5.      The officers would need to ascertain what statements the father made prior to and after the beating of the alleged child molester.
       6.      The officers would need to ascertain what the physical condition of the child was after the alleged incident and any statements she made at the alleged crime scene.
      7.    The medical examination would either support or not support that there is any medical or physical evidence that a molestation or rape had taken place. Additionally, what statements were made by the child to the attending physicians, nurses, and social workers?
      8.    The assigned detective working with the prosecutor would need to sit down and discuss what the specific evidence i.e. physical, biological, eyewitness accounts, and so forth either support or do not support the father’s statements.
    9.    All of the above information would need to be presented to the grand jury for a reasonable and logical decision that a crime was or wasn’t committed; according to the law.

The alleged incident which has been told by law enforcement officials and the media has not revealed the possible relationship between the alleged child molester, how many times the father struck the alleged child molester, if there were any eyewitnesses to the alleged incident, and so forth.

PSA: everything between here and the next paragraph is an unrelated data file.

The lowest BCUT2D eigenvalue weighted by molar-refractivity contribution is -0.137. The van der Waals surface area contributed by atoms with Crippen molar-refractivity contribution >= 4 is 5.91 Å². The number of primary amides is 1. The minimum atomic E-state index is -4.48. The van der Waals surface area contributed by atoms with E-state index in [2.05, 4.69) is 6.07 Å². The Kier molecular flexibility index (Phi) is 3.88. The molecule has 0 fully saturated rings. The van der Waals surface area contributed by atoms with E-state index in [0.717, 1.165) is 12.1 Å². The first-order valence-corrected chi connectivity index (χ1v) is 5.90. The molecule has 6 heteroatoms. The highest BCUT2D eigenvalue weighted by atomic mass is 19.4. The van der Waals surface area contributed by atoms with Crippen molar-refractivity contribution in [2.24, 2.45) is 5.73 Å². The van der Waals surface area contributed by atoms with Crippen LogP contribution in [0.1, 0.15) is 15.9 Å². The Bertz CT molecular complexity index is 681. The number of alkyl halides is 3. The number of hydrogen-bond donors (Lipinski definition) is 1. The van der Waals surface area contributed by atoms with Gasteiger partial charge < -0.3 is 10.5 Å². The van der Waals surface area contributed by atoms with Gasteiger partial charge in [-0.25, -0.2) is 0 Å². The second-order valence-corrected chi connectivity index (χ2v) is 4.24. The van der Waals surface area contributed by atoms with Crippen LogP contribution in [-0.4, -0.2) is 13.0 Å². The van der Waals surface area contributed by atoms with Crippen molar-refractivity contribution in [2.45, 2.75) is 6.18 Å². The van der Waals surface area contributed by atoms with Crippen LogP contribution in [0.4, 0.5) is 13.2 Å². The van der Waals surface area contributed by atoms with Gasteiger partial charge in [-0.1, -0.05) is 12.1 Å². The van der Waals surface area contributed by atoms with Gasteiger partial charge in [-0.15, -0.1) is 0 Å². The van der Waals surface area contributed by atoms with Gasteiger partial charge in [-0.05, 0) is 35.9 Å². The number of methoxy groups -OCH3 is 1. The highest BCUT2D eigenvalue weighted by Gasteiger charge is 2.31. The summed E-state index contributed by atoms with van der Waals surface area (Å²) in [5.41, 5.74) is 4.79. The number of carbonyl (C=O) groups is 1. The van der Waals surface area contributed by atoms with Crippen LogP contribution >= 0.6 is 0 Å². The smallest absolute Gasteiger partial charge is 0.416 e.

Another emphasis by law enforcement and the media was about locating the alleged child molester’s family before releasing his name. This is standard protocol by most law enforcement agencies. The need to notify his relatives before releasing his name is a professional and logical decision.

Map of Texas highlighting Lavaca County
Map of Texas highlighting Lavaca County (Photo credit: Wikipedia)
The attitude of the public has been ‘good job’ as if this was my child and I walked upon someone molesting him/her I would have responded in the same manner as the father did. However, this is not the question that needs to be answered by the grand jury. Granted the father had every right to protect his daughter from being assaulted, but how many times did the father need to strike the alleged child molester to stop him from assaulting his daughter?

If this case is seen as justified by everyone involved, if the public outcry is that the alleged child molester deserved what he got, and if given the same situation a reasonable man/woman would have done the same, then was the action taken by the father legal? Morally, no one can argue that the father needed to use force to stop the assault, but the grand jury will ultimately have to decide if the father’s ‘total’ actions were legally justified.

Tomorrow, cases like the above case will be reviewed by this author providing a perspective from an educated and experience investigator of 38 years. It is my hope you will enjoy this new daily series, as I explore what steps law enforcement should have taken to ascertain the truth.


Lawrence W. Daly
206-650-0229
ld@steppingstones.ws
Puyallup, WA